WWF Rage in the Cage

 

"Brace yourself for the ultimate World Wrestling Federation slugfest!  From punishing powerslams to cranium-crunching piledrivers... it doesn't get any better than this!"

 
Game Information
Developer Sculpted Software
Publisher Arena (part of Acclaim Entertainment)
Distributor Acclaim Entertainment
Copyright Date 1993
Players 1 - 2
Age Rating(s) None given
Save Type None
Cart Version No
 

 
 
Part Numbers
Game T-81015-50
Front Cover None specific
Back Cover 670-4460-50
Manual None specific
Spine Card None specific
CD 1 None specific
Bar Code 5 023843 034648
 

 
 

     
     
 
 
 
 
 
Thanks to Dominique Luder for the spine card image above.
 
The game kicks in with a rock soundtrack and video footage from assorted matches and entrances, which is all well and good until you notice that the footage is only taking up about a quarter of the screen area and is entirely monochrome.  Whilst the greyscale images don't look too bad, if not up to Digital Pictures' standards, the blue and white clips are simply shocking even for a game quite early in the Mega-CD's life.

A variety of modes are available - a simple one fall match, brawl (no rules), tournament (one player only),  and the titular cage match.  The absence of a tag team mode is a major oversight, especially as this means there's no 2 player co-operative mode, only 1 vs. 1 combat.  Then it's time to pick from a selection of 20 wrestlers, each with a signature move.  The player select screen has reasonable portraits but needs you to scroll up and down the list, which could become a chore if your favourite fighter is right in the middle.  Hitting A on any wrestler will bring up a brief clip of their special move, but sadly in the same small, monochrome window as the introduction movies.  Once in the ring a six button pad is almost essential, although the full range of moves are available with combination presses if you're stuck with 3 buttons.  The controls are context sensitive depending on the position of your wrestler and your opponent, and whilst a table in the manual gives clear listings if you want to get the best results you'll have to sit and learn the grid rather than jumping in and randomly bashing buttons.  Having said that, you'll find the repertoire quite limited, with half the match spent in standing grapples that require you to - you guessed it - hammer one or more buttons.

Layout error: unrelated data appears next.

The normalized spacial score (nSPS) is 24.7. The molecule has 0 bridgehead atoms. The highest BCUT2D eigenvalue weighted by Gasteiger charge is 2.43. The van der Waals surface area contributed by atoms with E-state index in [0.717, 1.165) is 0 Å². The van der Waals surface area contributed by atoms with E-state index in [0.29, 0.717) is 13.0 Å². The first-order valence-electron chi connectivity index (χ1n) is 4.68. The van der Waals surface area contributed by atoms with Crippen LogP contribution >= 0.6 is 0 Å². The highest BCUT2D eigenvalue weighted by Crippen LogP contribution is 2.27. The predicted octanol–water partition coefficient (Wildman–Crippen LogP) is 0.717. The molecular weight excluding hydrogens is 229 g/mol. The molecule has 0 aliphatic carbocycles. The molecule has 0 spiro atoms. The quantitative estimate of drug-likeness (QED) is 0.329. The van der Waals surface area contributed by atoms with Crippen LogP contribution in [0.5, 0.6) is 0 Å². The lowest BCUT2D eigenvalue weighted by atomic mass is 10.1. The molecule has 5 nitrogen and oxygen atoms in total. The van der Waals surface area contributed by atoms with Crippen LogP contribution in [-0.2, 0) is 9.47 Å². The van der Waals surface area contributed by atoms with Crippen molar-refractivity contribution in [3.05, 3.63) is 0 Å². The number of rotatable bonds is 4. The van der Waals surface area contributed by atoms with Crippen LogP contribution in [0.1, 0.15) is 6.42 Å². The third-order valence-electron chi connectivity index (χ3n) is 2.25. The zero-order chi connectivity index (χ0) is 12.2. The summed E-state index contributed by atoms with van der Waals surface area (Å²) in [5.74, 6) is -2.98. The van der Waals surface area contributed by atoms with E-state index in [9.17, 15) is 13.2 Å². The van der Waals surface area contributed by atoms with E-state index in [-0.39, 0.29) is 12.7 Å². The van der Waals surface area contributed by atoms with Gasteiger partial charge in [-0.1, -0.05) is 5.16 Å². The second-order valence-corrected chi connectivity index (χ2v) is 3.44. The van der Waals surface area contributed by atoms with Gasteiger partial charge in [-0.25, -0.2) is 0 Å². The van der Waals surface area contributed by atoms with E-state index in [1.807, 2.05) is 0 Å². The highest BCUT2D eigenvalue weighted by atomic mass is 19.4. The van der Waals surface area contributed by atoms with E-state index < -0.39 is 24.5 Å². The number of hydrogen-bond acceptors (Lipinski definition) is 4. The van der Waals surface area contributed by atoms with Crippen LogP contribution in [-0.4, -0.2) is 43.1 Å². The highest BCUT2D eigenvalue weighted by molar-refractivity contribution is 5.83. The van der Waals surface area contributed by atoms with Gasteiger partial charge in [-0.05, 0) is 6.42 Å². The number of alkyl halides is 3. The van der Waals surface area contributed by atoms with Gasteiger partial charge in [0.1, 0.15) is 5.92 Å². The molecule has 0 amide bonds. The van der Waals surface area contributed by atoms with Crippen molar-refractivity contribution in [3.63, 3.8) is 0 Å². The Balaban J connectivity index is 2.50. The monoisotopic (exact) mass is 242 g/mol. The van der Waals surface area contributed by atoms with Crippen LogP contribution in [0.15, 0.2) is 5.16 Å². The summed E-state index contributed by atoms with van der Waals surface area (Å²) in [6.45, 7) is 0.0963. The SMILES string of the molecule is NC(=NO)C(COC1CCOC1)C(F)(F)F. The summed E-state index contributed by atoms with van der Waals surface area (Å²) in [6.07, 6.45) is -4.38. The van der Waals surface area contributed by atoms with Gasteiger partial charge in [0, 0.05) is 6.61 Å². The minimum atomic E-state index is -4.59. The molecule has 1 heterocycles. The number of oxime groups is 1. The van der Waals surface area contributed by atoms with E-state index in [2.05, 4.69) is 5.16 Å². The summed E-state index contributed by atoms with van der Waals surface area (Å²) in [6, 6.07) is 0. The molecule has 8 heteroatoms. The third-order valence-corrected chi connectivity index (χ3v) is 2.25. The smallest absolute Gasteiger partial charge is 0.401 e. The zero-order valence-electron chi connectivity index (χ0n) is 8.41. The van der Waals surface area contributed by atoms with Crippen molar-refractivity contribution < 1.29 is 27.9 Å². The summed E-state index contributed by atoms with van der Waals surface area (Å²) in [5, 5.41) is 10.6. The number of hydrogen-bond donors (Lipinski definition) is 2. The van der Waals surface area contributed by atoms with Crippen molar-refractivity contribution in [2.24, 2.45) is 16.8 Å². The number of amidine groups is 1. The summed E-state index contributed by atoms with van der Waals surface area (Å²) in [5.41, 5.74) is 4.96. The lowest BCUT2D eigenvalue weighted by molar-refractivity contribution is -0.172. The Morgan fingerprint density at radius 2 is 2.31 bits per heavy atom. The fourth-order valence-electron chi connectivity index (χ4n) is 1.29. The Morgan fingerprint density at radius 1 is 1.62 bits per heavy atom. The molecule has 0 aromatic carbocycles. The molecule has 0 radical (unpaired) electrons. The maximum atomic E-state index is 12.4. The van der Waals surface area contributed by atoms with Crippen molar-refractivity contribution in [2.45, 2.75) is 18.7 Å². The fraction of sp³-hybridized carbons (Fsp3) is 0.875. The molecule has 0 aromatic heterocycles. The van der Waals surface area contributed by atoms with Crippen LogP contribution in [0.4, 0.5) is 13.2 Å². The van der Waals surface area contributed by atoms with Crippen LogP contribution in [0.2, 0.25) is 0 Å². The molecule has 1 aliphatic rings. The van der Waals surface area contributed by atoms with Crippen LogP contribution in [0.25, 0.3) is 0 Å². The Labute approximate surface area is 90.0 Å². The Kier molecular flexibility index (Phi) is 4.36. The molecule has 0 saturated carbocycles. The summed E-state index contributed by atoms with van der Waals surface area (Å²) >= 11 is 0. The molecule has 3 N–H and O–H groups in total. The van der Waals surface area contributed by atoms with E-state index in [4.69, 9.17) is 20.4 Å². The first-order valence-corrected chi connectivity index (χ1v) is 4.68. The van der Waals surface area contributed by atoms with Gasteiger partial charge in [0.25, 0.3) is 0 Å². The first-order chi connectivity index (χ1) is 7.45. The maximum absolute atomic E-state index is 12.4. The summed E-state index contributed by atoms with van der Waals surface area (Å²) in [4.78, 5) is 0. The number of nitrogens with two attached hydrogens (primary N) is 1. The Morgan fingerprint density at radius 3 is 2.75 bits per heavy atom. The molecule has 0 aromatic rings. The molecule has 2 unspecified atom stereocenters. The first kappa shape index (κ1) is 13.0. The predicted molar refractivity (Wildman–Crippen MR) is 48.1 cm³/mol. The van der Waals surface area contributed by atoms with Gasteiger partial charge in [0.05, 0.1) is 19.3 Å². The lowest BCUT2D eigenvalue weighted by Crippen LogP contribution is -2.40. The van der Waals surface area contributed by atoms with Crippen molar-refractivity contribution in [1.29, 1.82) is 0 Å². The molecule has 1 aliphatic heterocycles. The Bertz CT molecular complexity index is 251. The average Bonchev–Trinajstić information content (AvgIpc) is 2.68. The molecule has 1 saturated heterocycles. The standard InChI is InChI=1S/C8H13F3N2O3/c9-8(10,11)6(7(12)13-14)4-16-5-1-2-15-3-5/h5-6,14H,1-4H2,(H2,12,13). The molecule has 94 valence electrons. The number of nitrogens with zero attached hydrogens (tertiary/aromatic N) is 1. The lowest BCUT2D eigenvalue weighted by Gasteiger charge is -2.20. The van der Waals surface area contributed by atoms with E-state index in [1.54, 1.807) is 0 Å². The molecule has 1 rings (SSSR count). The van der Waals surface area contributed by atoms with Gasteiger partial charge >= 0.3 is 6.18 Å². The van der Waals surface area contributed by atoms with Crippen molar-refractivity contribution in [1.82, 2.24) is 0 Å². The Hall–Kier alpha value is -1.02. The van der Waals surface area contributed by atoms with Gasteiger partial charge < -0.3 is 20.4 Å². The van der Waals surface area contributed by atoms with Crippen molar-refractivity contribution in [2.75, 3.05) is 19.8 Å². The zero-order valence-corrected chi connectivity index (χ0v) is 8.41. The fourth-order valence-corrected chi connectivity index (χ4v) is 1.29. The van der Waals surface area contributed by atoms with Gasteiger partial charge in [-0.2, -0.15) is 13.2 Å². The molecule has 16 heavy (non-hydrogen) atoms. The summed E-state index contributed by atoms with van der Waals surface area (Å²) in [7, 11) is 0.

The developers seems to have tried to make use of the CD, with the video clips, background music and sampled speech from both the announcer and a short taunt from each wrestler before the match.  Graphically there's nothing to set the game itself apart from the many WWF cartridge games (although this one is CD only) though everything is reasonably fluid and responsive.  Fights feel slightly two-and-a-half dimensional though, the viewpoint makes the ring look much wider than it is deep, and this means that moving vertically or diagonally is much slower than moving horizontally, and it seems that some moves can only be performed when both wrestlers are on the same plane.

Wrestling games seem to occupy a strange place in the games market - popular upon release but very little second hand demand or value.  Prices for this one occasionally go crazy, even topping 30, but one third of that should easily secure you a copy.

The game title does not appear on any of the four printed spines of the inlays, making it look rather odd on the shelf.